Thursday, July 23, 2015


by Kim Stanley Robinson 

 A major new novel from one of science fiction's masters the multiple award winner (Mars trilogy and 2312) Kim Stanley Robinson.

AURORA tells the incredible story of our first voyage beyond the solar system. A multigenerational starship left Earth generations ago. Now as it begins to decelerate toward its destination an engineer begins to suspect potentially disastrous changes to the ship and its population.

Brilliantly imagined and beautifully told, it is the work of a writer at the height of his powers. This story features science and technology along with big ideas and a sophisticated society. We call the genre Hard SF, not because its hard to read but, because it uses science and technology in realistic ways to move the plot.

Will the ship make it to their new home? Will the people on the starship bare any resemblance to the earthlings who launched the ship?


Friday, July 17, 2015


Time Salvager
by Wesley Chu

Time Salvager is a fast paced time travel adventure from Wesley Chu, the award-winning author of

The Lives of Tao. 

In a future when Earth is a toxic, abandoned world and humanity has spread into the outer solar system to survive, the tightly controlled use of time travel holds the key maintaining a fragile existence among the other planets and their moons.

 James Griffin-Mars is a chronman, a convicted criminal recruited for his unique psychological makeup to undertake the most dangerous job there is: missions into Earth's past to recover resources and treasure without altering the timeline. 

Most chronmennever reach old age, and James is reaching his breaking point. On a final mission that is to secure his retirement, James meets an intriguing woman from a previous century, scientist Elise Kim, who is fated to die during the destruction of an oceanic rig. Against his training and his common sense, James brings her back to the future with him, saving her life, but turning them both into fugitives. Remaining free means losing themselves in the wild and poisonous wastes of Earth, and discovering what hope may yet remain for humanity's home world.

Lots of action, the book focus is more on the manhunt thriller than time travel, a good beach read.


Thursday, July 9, 2015

Wellesley Friday Morning Book/Movie Group
Friday, July 17th
Arnold Room (second floor)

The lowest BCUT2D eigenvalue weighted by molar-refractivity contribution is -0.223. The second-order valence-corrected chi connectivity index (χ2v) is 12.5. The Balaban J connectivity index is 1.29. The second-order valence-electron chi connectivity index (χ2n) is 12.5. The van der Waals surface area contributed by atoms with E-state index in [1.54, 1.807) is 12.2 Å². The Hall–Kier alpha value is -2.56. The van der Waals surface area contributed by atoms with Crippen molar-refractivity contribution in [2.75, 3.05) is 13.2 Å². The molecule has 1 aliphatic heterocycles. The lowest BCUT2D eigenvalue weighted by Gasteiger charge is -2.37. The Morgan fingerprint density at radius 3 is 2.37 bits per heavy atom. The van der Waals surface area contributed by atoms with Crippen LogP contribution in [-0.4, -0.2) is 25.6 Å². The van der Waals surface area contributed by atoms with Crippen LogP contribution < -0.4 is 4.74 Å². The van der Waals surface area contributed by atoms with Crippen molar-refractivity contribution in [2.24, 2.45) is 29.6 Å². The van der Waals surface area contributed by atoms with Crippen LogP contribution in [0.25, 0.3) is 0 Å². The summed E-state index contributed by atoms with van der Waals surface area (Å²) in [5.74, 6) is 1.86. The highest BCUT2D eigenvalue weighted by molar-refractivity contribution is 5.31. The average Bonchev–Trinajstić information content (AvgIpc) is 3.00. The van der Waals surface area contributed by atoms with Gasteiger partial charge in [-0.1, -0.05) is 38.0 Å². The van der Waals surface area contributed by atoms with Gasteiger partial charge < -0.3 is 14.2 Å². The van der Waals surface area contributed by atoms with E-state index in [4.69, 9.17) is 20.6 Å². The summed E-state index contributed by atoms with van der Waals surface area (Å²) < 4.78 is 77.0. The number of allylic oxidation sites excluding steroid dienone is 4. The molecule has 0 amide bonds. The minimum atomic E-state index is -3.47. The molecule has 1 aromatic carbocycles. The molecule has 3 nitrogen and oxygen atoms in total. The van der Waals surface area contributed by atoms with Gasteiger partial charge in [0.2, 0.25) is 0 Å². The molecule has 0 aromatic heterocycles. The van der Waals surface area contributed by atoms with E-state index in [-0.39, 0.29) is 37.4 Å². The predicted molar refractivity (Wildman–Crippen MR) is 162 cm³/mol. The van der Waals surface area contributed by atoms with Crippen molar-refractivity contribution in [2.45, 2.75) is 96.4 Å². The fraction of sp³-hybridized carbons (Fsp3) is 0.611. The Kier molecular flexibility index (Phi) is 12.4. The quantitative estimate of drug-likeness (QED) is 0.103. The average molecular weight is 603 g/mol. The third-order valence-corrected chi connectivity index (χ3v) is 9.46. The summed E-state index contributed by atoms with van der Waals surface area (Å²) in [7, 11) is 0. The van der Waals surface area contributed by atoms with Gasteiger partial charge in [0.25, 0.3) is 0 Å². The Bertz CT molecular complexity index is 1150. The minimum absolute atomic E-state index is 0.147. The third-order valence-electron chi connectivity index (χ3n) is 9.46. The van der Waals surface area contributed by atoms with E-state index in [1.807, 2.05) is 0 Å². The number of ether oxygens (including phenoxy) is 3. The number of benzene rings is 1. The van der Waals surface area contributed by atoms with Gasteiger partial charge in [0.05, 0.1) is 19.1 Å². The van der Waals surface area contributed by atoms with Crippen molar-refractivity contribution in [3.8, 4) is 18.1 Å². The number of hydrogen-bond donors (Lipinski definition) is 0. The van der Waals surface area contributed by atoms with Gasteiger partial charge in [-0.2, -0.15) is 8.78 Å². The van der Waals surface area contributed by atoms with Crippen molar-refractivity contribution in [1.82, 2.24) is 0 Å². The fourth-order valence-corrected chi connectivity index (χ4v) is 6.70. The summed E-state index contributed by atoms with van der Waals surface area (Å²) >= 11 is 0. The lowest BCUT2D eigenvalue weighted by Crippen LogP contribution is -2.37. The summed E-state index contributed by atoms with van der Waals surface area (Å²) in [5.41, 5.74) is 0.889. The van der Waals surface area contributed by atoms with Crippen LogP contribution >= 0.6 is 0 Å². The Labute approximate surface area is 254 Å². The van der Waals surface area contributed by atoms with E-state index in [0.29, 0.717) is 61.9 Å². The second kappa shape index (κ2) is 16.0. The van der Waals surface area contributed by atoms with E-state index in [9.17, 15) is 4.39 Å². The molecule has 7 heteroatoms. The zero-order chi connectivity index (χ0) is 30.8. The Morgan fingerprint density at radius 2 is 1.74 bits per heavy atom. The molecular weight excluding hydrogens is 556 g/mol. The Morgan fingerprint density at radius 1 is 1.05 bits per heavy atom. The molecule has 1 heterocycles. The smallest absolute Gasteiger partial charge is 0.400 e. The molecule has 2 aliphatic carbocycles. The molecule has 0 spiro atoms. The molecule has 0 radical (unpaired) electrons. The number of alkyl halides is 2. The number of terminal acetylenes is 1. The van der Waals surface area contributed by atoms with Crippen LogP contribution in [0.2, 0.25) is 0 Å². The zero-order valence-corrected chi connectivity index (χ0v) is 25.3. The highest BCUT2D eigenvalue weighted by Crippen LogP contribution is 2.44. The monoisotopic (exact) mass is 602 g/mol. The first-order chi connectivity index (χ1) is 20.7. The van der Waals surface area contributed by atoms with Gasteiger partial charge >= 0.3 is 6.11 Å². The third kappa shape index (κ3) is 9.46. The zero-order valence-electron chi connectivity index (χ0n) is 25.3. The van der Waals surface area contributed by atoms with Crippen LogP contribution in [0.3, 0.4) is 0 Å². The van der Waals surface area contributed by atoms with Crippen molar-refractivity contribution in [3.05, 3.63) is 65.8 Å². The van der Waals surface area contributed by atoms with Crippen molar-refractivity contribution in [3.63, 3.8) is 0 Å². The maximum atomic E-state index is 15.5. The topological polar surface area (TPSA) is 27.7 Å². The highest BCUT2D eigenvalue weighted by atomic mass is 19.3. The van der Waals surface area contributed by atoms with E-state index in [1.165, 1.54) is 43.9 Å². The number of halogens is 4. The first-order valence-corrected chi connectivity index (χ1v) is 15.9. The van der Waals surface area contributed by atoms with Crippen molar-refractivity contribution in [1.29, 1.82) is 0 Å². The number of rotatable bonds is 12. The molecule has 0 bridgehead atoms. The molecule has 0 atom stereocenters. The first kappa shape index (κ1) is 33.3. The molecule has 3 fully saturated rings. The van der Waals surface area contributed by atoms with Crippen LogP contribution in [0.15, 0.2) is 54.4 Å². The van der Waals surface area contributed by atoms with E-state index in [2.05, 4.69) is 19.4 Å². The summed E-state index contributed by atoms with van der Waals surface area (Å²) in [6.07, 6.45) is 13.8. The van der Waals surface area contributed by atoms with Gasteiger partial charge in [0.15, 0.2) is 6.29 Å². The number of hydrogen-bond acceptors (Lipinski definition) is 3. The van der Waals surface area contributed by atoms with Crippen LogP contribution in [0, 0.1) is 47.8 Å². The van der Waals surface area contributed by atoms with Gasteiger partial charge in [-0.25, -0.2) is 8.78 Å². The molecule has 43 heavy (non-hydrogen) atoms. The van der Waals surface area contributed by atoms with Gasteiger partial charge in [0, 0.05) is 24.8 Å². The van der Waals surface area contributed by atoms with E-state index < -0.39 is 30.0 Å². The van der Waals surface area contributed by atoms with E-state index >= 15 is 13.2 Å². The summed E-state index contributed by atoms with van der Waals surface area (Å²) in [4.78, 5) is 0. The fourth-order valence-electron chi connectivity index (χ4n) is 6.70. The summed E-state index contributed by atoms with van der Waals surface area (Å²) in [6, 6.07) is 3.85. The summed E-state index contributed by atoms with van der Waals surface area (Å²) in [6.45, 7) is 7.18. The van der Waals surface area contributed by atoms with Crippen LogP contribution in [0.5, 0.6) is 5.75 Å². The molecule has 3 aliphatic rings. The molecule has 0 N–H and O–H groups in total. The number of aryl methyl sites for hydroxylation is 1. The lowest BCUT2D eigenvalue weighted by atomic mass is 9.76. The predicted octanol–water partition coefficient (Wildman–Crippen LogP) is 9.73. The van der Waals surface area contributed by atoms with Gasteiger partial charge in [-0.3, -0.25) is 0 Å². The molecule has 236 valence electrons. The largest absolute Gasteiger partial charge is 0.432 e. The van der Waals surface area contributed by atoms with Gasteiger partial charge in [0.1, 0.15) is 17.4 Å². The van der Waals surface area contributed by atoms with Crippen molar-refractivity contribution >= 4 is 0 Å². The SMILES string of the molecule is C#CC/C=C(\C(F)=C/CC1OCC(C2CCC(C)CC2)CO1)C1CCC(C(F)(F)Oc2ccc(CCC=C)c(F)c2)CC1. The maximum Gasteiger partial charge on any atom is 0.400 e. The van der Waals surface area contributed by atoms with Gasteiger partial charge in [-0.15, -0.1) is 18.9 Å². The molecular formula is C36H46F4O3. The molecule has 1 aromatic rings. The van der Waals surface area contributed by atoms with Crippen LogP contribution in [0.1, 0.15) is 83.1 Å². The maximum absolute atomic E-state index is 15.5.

10 AM to 11 AM

All are welcome to come and join in the discussion!   In July, we will discuss Jeanette Walls' The Glass Castle, a memoir which won numerous awards and remained on the NY Times bestseller list for more than six years. At times astonishing and sad, Walls' story is one of resilience and triumph over impossible odds.

Jeanette Walls graduated form Barnard College and was a journalist in New York. She is the author of The Silver Star and Half Broke Horses, named one of the ten best books of 2009 by the editors of The New York Times Book Review. Walls lives in rural Virginia with her husband, the writer, John Taylor. 

Thursday, July 2, 2015

If Kennedy Lived...Book Discussion July 23

On November 22, 1963, President John F. Kennedy campaigning in Dallas, was shot by an assassin while riding in his presidential motorcade. His car—a Lincoln Continental—was equipped with a plexiglass bubble top in case of rain. But what had started off as a rainy day, had cleared up by the time the motorcade was ready to go. Lee Harvey Oswald had an unobstructed view of the president as he peered through the scope of his Mannlicher-Carcano rifle. But what if the rain hadn’t stopped…?

What if Pres. Kennedy survived the assassination attempt and went on to win a second term as president? What would have US involvement in Vietnam have looked like? How would the Civil Rights Movement have fared? Would the Cold War have progressed any differently? Would the sixties have been the sixties?

In Jeff If Kennedy Lived, Jeff Greenfield imagines this alternate scenario. His decades as journalist and political analyst gives him an insider’s view of Washington politics—the inspired programs and the seedy deal-making. He makes much use of imagined (but plausible) dialog mixed with actual quotations (many times repositioned in time) to write a very readable “history” of JFK’s second term.
If you stay alert, you’ll be rewarded with some fun cameo appearances bearing historical twists and wits. An easy one to spot is the young Hillary Clinton, at a Goldwater rally, marveling at the candidate’s speech and wondering if she will ever get the chance to give a speech. Maybe a little harder is Yippies co-founder Jerry Rubin ruminating about the “under-30s.” 

On July 23rd  at 10am, the Non-Fiction Book Discussion Group will talk about If Kennedy Lived. Come and share your thoughts about Greenfield’s take on Kennedy’s potential. (And, as you read the book, make note of the author’s historical in-jokes and we’ll share them at the discussion.)
If Kennedy Lived is available at the Reference Desk.